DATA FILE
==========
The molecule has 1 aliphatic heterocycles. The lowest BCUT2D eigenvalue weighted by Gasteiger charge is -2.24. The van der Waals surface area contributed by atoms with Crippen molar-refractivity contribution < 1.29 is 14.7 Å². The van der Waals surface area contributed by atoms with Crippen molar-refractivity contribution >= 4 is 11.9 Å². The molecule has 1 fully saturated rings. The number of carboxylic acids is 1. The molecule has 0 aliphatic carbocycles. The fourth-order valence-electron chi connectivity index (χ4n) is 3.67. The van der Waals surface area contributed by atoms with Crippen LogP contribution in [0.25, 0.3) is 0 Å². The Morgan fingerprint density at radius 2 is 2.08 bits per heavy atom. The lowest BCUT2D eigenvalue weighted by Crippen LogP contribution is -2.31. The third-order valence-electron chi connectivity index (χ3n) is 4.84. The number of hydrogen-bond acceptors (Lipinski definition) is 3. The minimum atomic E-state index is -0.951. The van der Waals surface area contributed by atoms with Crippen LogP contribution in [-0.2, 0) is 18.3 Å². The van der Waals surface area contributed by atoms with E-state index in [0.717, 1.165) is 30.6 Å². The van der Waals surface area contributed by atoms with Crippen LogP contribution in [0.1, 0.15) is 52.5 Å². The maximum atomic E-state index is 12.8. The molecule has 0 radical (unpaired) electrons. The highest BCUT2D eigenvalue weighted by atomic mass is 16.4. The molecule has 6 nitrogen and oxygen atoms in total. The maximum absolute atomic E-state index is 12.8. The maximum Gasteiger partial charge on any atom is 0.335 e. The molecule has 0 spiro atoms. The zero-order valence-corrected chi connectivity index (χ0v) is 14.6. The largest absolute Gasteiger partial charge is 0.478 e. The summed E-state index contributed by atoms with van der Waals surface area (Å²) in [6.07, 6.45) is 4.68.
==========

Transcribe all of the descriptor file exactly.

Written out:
The molecule has 1 aliphatic heterocycles. The lowest BCUT2D eigenvalue weighted by Gasteiger charge is -2.24. The van der Waals surface area contributed by atoms with Crippen molar-refractivity contribution < 1.29 is 14.7 Å². The van der Waals surface area contributed by atoms with Crippen molar-refractivity contribution >= 4 is 11.9 Å². The molecule has 1 fully saturated rings. The number of carboxylic acids is 1. The molecule has 0 aliphatic carbocycles. The fourth-order valence-electron chi connectivity index (χ4n) is 3.67. The van der Waals surface area contributed by atoms with Crippen LogP contribution in [0.25, 0.3) is 0 Å². The Morgan fingerprint density at radius 2 is 2.08 bits per heavy atom. The lowest BCUT2D eigenvalue weighted by Crippen LogP contribution is -2.31. The third-order valence-electron chi connectivity index (χ3n) is 4.84. The number of hydrogen-bond acceptors (Lipinski definition) is 3. The minimum atomic E-state index is -0.951. The van der Waals surface area contributed by atoms with Crippen LogP contribution in [-0.2, 0) is 18.3 Å². The van der Waals surface area contributed by atoms with E-state index in [0.717, 1.165) is 30.6 Å². The van der Waals surface area contributed by atoms with Crippen LogP contribution in [0.1, 0.15) is 52.5 Å². The maximum atomic E-state index is 12.8. The molecule has 0 radical (unpaired) electrons. The highest BCUT2D eigenvalue weighted by atomic mass is 16.4. The molecule has 6 nitrogen and oxygen atoms in total. The maximum absolute atomic E-state index is 12.8. The maximum Gasteiger partial charge on any atom is 0.335 e. The molecule has 0 spiro atoms. The zero-order valence-corrected chi connectivity index (χ0v) is 14.6. The largest absolute Gasteiger partial charge is 0.478 e. The summed E-state index contributed by atoms with van der Waals surface area (Å²) in [6.07, 6.45) is 4.68.